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Food photography

Posted by Teresa Hanafin  January 6, 2009 07:09 PM

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Wendy Maeda / Globe Staff

January is allegedly Diet Month, a designation surely foisted upon us by the same people who have declared March as "Adopt a Rescued Guinea Pig" Month and September "Pleasure Your Mate" Month. However, Diet Month does make sense, falling as it does in the month of New Year's resolutions that often involve eating -- or rather, not eating.

So I was thinking: Since we're finished with the Moon shots (see the entry right below this one), and it's rather nippy outside, why don't we try food photography -- something you can practice right in the warmth of your own kitchen?

From some of the contest entries we've received, I already know that some of you have tried your hand at food closeups and are quite good at it. But most haven't, so I scoured the web for some good tips.

Keep in mind that much of the food photography you see has been arranged by food designers or created by chefs skilled in the art of food presentation. There's also lighting involved. Just don't be intimidated by some of the things you'll read in these tips. Work with what you have and rely on your imagination.

Here's a handful of helpful sites I found:

PhotoHowTo | Consider using one or two extra objects like a spoon, a fork or a flower as a secondary element in the background of your shot. | Find the food's most dominant texture and focus on that.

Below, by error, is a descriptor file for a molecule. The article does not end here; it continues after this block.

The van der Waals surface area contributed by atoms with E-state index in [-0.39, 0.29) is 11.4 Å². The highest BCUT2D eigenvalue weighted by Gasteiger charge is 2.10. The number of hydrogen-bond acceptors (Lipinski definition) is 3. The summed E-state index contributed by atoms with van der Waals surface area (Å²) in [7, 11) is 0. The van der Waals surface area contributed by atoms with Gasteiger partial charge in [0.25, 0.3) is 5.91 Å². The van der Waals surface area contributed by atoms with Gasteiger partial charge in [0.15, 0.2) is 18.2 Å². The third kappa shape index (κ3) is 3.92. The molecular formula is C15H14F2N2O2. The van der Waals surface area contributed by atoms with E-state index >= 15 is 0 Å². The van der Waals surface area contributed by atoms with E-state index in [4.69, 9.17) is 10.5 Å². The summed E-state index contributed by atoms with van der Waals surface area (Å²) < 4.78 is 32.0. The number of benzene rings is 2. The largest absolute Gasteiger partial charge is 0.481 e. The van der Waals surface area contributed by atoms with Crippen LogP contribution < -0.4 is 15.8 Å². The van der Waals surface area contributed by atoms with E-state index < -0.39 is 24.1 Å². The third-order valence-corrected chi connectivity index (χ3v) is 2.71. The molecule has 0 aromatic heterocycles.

ephemera | This blog entry discusses how to take a photo of your meal in a restaurant, but the tips apply at home, too.

Tasteful Food Photography | Use a healthy dose of natural light. | Choose a dish that will enhance the color of the food; use garnish for the same effect.

Silverace photogenic | Play around with depth of field to enhance one element of the dish.

tastingmenu | This blog, which stopped being updated two years ago, nonetheless has a slew of food photos.

As usual, send your best shots to Please include your camera model, lens focal length, shutter speed, f-stop, and ISO.

Remember: Shoot before you bite.


Caleb Kenna for The Boston Globe



Pound Cake

Wiqan Ang / Globe Staff

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